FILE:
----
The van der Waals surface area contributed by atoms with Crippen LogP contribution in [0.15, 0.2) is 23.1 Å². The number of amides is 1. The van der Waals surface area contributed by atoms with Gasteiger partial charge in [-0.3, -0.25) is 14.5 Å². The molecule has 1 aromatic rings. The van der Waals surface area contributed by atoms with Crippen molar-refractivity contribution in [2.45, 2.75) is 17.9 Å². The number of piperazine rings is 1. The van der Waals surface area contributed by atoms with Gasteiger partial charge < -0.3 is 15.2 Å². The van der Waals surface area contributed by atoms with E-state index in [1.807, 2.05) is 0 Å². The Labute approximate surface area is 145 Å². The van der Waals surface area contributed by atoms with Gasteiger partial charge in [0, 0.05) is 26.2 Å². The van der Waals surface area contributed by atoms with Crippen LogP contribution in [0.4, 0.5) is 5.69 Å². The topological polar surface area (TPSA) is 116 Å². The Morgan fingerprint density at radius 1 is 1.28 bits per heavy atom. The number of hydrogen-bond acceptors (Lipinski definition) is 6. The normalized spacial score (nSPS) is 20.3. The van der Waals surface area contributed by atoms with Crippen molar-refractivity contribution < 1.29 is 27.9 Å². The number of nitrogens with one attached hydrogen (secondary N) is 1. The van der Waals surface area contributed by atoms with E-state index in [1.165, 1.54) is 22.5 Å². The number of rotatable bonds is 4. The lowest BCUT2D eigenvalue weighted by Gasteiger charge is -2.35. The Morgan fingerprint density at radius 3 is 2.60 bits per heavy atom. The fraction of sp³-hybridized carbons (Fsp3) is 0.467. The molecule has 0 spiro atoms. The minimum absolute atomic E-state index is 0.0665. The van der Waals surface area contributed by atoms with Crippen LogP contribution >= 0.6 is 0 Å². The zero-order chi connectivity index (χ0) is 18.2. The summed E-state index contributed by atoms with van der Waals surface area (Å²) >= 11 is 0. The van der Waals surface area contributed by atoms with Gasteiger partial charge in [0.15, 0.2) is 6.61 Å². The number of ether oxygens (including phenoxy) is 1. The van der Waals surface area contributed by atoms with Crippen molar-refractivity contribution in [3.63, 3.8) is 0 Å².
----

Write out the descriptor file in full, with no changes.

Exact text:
The van der Waals surface area contributed by atoms with Crippen LogP contribution in [0.15, 0.2) is 23.1 Å². The number of amides is 1. The van der Waals surface area contributed by atoms with Gasteiger partial charge in [-0.3, -0.25) is 14.5 Å². The molecule has 1 aromatic rings. The van der Waals surface area contributed by atoms with Crippen molar-refractivity contribution in [2.45, 2.75) is 17.9 Å². The number of piperazine rings is 1. The van der Waals surface area contributed by atoms with Gasteiger partial charge < -0.3 is 15.2 Å². The van der Waals surface area contributed by atoms with E-state index in [1.807, 2.05) is 0 Å². The Labute approximate surface area is 145 Å². The van der Waals surface area contributed by atoms with Gasteiger partial charge in [0, 0.05) is 26.2 Å². The van der Waals surface area contributed by atoms with Crippen LogP contribution in [0.4, 0.5) is 5.69 Å². The topological polar surface area (TPSA) is 116 Å². The Morgan fingerprint density at radius 1 is 1.28 bits per heavy atom. The number of hydrogen-bond acceptors (Lipinski definition) is 6. The normalized spacial score (nSPS) is 20.3. The van der Waals surface area contributed by atoms with Crippen molar-refractivity contribution < 1.29 is 27.9 Å². The number of nitrogens with one attached hydrogen (secondary N) is 1. The van der Waals surface area contributed by atoms with E-state index in [1.165, 1.54) is 22.5 Å². The number of rotatable bonds is 4. The lowest BCUT2D eigenvalue weighted by Gasteiger charge is -2.35. The Morgan fingerprint density at radius 3 is 2.60 bits per heavy atom. The fraction of sp³-hybridized carbons (Fsp3) is 0.467. The molecule has 0 spiro atoms. The minimum absolute atomic E-state index is 0.0665. The van der Waals surface area contributed by atoms with Crippen LogP contribution >= 0.6 is 0 Å². The zero-order chi connectivity index (χ0) is 18.2. The summed E-state index contributed by atoms with van der Waals surface area (Å²) >= 11 is 0. The van der Waals surface area contributed by atoms with Gasteiger partial charge in [0.15, 0.2) is 6.61 Å². The number of ether oxygens (including phenoxy) is 1. The van der Waals surface area contributed by atoms with Crippen molar-refractivity contribution in [3.63, 3.8) is 0 Å².